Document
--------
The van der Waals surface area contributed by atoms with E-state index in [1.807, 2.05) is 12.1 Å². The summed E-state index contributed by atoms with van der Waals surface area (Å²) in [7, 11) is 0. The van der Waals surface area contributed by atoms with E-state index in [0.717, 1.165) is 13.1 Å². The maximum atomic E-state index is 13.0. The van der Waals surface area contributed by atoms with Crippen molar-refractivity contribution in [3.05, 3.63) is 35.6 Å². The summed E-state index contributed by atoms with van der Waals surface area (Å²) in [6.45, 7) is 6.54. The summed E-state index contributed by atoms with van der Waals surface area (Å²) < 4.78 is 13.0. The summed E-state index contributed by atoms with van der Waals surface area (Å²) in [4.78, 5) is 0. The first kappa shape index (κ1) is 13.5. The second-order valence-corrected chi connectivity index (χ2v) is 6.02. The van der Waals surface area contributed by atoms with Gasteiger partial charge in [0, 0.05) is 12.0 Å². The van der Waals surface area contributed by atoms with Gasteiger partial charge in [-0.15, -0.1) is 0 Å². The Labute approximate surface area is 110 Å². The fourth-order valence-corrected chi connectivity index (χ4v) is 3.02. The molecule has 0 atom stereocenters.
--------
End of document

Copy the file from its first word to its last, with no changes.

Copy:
The van der Waals surface area contributed by atoms with E-state index in [1.807, 2.05) is 12.1 Å². The summed E-state index contributed by atoms with van der Waals surface area (Å²) in [7, 11) is 0. The van der Waals surface area contributed by atoms with E-state index in [0.717, 1.165) is 13.1 Å². The maximum atomic E-state index is 13.0. The van der Waals surface area contributed by atoms with Crippen molar-refractivity contribution in [3.05, 3.63) is 35.6 Å². The summed E-state index contributed by atoms with van der Waals surface area (Å²) in [6.45, 7) is 6.54. The summed E-state index contributed by atoms with van der Waals surface area (Å²) < 4.78 is 13.0. The summed E-state index contributed by atoms with van der Waals surface area (Å²) in [4.78, 5) is 0. The first kappa shape index (κ1) is 13.5. The second-order valence-corrected chi connectivity index (χ2v) is 6.02. The van der Waals surface area contributed by atoms with Gasteiger partial charge in [0, 0.05) is 12.0 Å². The van der Waals surface area contributed by atoms with Gasteiger partial charge in [-0.15, -0.1) is 0 Å². The Labute approximate surface area is 110 Å². The fourth-order valence-corrected chi connectivity index (χ4v) is 3.02. The molecule has 0 atom stereocenters.